From the moment my radiotherapy began, my outlook on my illness completely changed and I was filled with a feeling of hope. I felt very grateful for being able to have the treatment and I had faith that it would work. I put my life in the hands of the skilled medical professionals who I knew had so much knowledge and discipline. I was truly in awe of them. The radiotherapy was a painless experience and I was able to close my eyes and relax, listening to Radio 2.
I was advised to wait a year for my follow-up scan after the treatment, unless I had any change in symptoms. So, one year later, in November 2016, I returned to the Bristol Royal Infirmary for my scan and was delighted to find out that the radiotherapy had stunted my tumour’s growth and had even slightly shrunk it.
In May 2017, a follow-up scan also showed no regrowth and more recently, in June 2018, I was again told that there were no changes. Now, I don’t need another scan for two years and, in the meantime, I’m absolutely determined to live my life to the full.
My diagnosis was a short, sharp shock that made me think about my own mortality. It was the moment I realised I wasn’t indestructible. I’m so grateful to have had such excellent treatment and because of this I’m determined to help others in a similar situation. I first heard about the Brain Tumour Research charity after a quick Google search. The fact that the charity funds sustainable and continuous research into brain tumours stood out for me. I was also shocked by how little money is spent on research into the disease – just 1% of the national spend on cancer research has been allocated to this devastating illness. For me, this is the scariest cancer, the brain is so complex and controls every element of your personality. I’m devastated that it is so common in children and I really feel the frustration of the scientists who are searching for a cure with such limited funds.
Because of this, I wanted to fundraise for the cause. I never really got round to doing anything until Celine finally said ‘right Mum, we’ve got to give something back.’ My daughters, Rod and I held a football tournament in 2016 and last year we hosted a masquerade ball. We are also hosting a winter wonderland ball at Haselbury Mill on 17th November 2018, with a fantastic band, the Indie National. The support we have had has been wonderful and lots of our friends, family and Crewkerne residents have attended the fundraisers. We are proud to have raised over £4,000 for Brain Tumour Research.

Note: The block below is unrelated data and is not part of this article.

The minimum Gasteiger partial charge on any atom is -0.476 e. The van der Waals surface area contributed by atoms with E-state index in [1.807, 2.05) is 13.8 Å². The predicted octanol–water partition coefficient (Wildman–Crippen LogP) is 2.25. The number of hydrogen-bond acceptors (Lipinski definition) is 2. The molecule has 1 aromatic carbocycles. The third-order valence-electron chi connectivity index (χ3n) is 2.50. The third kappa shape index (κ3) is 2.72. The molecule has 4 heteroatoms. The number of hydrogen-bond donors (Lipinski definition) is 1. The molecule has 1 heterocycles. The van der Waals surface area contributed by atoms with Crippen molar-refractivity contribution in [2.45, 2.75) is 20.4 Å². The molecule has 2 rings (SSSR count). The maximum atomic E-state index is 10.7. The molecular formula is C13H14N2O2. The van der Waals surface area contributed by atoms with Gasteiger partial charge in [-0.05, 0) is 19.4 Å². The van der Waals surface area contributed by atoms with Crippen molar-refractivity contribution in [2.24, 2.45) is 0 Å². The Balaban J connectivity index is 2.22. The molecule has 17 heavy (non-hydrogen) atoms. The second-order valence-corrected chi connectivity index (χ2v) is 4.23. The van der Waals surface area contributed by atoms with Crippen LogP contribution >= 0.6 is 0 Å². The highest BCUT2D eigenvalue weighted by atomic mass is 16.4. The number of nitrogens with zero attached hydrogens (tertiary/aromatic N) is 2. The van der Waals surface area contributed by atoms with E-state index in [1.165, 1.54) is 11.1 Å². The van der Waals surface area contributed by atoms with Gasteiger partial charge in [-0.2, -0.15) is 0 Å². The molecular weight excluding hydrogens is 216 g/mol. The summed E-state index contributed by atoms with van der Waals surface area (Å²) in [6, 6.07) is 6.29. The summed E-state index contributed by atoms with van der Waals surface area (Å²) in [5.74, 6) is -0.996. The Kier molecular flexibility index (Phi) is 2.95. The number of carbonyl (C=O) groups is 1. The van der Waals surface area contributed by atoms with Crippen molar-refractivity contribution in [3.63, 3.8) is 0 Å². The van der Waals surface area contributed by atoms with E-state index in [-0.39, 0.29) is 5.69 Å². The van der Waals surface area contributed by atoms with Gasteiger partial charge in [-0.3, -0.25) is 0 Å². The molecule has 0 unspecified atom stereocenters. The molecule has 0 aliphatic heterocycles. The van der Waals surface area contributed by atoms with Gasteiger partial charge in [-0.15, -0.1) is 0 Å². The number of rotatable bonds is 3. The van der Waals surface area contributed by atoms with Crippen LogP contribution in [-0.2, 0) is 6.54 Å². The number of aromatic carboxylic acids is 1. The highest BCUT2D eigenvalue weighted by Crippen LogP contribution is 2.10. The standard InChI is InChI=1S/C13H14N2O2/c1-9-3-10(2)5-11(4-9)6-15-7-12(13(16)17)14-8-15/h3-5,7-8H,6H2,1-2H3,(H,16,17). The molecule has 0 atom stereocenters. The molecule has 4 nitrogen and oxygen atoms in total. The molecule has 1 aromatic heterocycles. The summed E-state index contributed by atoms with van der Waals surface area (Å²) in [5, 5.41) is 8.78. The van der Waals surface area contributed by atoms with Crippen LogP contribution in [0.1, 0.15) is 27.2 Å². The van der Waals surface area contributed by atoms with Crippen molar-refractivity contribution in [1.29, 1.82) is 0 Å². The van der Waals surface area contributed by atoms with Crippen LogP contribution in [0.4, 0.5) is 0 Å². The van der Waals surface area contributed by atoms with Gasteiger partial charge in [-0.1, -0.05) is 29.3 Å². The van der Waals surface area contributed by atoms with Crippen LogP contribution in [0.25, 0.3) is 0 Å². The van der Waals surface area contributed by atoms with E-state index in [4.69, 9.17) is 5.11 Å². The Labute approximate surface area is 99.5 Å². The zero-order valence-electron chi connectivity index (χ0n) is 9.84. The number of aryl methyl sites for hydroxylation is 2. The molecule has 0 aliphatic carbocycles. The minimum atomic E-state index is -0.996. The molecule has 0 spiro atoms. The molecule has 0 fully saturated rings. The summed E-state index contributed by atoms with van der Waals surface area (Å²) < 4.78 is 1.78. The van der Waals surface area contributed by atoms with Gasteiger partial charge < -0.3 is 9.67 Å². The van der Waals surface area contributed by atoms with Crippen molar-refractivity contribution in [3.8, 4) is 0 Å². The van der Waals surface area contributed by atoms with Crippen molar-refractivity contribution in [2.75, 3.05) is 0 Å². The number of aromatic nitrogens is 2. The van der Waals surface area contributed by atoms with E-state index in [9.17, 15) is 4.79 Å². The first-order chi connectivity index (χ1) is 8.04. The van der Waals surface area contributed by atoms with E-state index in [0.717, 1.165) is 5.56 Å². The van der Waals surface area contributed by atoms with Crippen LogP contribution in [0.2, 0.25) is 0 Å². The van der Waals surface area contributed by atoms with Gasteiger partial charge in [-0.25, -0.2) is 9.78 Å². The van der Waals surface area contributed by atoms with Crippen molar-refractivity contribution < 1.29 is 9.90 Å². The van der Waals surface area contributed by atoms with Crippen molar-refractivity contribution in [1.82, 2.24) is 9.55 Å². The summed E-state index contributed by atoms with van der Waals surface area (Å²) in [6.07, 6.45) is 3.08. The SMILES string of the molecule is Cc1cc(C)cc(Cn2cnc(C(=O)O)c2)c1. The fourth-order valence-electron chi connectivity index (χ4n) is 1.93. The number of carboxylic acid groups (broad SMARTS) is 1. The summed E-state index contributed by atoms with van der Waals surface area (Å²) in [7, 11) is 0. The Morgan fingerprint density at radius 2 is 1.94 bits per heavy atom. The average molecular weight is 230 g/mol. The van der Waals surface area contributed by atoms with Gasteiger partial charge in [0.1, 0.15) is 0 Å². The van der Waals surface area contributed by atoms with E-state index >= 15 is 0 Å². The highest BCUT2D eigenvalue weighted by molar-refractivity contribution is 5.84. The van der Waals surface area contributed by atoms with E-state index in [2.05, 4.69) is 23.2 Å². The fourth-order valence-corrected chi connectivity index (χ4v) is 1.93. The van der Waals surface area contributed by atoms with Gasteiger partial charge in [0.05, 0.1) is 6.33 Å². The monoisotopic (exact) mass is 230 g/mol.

My preparation for this year’s ball is somewhat delayed by the upcoming arrival of my first grandchild. Chloe’s child is due in three weeks’ time and I can’t wait to welcome the baby into our family. I feel very privileged to be alive for that very special moment.
Brain tumours are indiscriminate; they can affect anyone at any age. What’s more, they kill more children and adults under the age of 40 than any other cancer... yet just 1% of the national spend on cancer research has been allocated to this devastating disease.
Brain Tumour Research is determined to change this.
If you have been inspired by Claire’s story, you may like to make a donation via www.braintumourresearch.org/donation/donate-now or leave a gift in your will via www.braintumourresearch.org/legacy .Together we will find a cure.
The views or opinions expressed within are not necessarily those of Brain Tumour Research. This content has been shared for information purposes only. Brain Tumour Research does not recommend or endorse any particular treatment. If you have or suspect you may have a health problem, you should consult your doctor or other suitably qualified medical professional. Our member charity brainstrust can provide additional information on treatment options.